Who are some other artists you’ve enjoyed working with? What do you gain from such collaborations?
This is my favorite question. Bkbirge is amazeballs, as is Kev Sharp. Mixedbyadam has incredible ears and skill. Ben Shaw and Roger Brainard are frequently on my call list. Some of the best work I’ve ever done has been with Nathan Peter Illes. I’m going to build more about the people I work with on the website when the album comes.
I often get the sense from your Twitter feed that you’re looking for a sense of community among songwriter and musicians – and, more broadly, among music lovers. How well is Twitter meeting that need? What can it be doing better, or what might a better platform for genuine dialog about songwriting look like?
I’ve been on Twitter in the mornings for years and I have a sense of community there. But unless I try to keep it going it fades out like a match in the rain. This morning in fact I just started a private songwriters club on Facebook. And we have a website. I don’t feel like it’s Twitter‘s responsibility to make musicians better at hooking up. Twitter is fine. But it’s more like hanging out backstage with musicians than it is on stage in front of an audience. There’s a lot to be gained from it, it just may not be what you’re looking for.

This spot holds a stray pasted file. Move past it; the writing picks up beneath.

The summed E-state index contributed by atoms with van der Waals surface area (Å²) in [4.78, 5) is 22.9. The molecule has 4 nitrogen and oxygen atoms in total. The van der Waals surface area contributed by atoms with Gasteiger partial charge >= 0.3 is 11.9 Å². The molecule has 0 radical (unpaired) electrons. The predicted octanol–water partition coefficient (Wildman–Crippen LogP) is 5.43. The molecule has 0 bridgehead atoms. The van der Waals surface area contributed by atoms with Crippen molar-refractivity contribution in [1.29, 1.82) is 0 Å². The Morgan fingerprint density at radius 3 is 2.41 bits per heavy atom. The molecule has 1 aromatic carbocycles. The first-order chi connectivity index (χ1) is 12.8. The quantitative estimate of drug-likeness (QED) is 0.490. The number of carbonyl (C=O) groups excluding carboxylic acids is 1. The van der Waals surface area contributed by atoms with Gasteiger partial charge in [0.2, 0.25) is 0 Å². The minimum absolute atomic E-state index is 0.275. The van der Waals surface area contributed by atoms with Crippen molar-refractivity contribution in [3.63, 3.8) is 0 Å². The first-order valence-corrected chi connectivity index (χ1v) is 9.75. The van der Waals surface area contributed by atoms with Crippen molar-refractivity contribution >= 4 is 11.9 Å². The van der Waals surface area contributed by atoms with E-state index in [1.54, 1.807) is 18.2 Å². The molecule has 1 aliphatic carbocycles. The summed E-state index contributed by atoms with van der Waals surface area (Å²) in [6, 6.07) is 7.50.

I know that you work in a music store. Do you find a sense of community there?
I find local music scenes cutthroat and generally unnecessary for writing good songs. Maybe it’s just Texas. I’ve never had much luck with local music. As far as trying to develop community.